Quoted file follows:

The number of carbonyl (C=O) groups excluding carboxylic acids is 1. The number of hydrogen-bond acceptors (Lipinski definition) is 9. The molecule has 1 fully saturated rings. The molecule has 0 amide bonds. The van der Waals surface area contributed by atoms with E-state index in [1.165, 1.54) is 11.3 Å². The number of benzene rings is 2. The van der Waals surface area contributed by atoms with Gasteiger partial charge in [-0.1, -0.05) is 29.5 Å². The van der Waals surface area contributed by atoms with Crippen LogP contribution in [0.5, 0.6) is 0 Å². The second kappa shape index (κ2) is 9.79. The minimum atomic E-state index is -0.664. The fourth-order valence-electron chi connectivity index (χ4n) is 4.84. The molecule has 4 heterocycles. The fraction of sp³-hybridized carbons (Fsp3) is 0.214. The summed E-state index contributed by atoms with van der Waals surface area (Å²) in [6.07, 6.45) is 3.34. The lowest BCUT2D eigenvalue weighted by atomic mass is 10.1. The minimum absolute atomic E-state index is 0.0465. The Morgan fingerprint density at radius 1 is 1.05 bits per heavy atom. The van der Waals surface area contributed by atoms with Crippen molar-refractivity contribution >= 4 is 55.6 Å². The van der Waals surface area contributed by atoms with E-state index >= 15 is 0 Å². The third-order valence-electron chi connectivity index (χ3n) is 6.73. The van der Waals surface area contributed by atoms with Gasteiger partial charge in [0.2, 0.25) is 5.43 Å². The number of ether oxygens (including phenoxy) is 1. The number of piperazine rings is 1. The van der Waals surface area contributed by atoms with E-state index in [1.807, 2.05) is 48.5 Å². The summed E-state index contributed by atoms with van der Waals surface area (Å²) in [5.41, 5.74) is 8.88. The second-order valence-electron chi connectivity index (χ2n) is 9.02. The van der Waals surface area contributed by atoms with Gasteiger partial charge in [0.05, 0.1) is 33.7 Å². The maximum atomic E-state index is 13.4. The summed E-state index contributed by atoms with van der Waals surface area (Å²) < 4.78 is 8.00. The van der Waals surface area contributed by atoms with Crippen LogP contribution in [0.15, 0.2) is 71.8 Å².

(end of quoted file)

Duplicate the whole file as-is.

The number of carbonyl (C=O) groups excluding carboxylic acids is 1. The number of hydrogen-bond acceptors (Lipinski definition) is 9. The molecule has 1 fully saturated rings. The molecule has 0 amide bonds. The van der Waals surface area contributed by atoms with E-state index in [1.165, 1.54) is 11.3 Å². The number of benzene rings is 2. The van der Waals surface area contributed by atoms with Gasteiger partial charge in [-0.1, -0.05) is 29.5 Å². The van der Waals surface area contributed by atoms with Crippen LogP contribution in [0.5, 0.6) is 0 Å². The second kappa shape index (κ2) is 9.79. The minimum atomic E-state index is -0.664. The fourth-order valence-electron chi connectivity index (χ4n) is 4.84. The molecule has 4 heterocycles. The fraction of sp³-hybridized carbons (Fsp3) is 0.214. The summed E-state index contributed by atoms with van der Waals surface area (Å²) in [6.07, 6.45) is 3.34. The lowest BCUT2D eigenvalue weighted by atomic mass is 10.1. The minimum absolute atomic E-state index is 0.0465. The Morgan fingerprint density at radius 1 is 1.05 bits per heavy atom. The van der Waals surface area contributed by atoms with Crippen molar-refractivity contribution >= 4 is 55.6 Å². The van der Waals surface area contributed by atoms with E-state index >= 15 is 0 Å². The third-order valence-electron chi connectivity index (χ3n) is 6.73. The van der Waals surface area contributed by atoms with Gasteiger partial charge in [0.2, 0.25) is 5.43 Å². The number of ether oxygens (including phenoxy) is 1. The number of piperazine rings is 1. The van der Waals surface area contributed by atoms with E-state index in [1.807, 2.05) is 48.5 Å². The summed E-state index contributed by atoms with van der Waals surface area (Å²) in [5.41, 5.74) is 8.88. The second-order valence-electron chi connectivity index (χ2n) is 9.02. The van der Waals surface area contributed by atoms with Gasteiger partial charge in [0.05, 0.1) is 33.7 Å². The maximum atomic E-state index is 13.4. The summed E-state index contributed by atoms with van der Waals surface area (Å²) < 4.78 is 8.00. The van der Waals surface area contributed by atoms with Crippen LogP contribution in [0.15, 0.2) is 71.8 Å².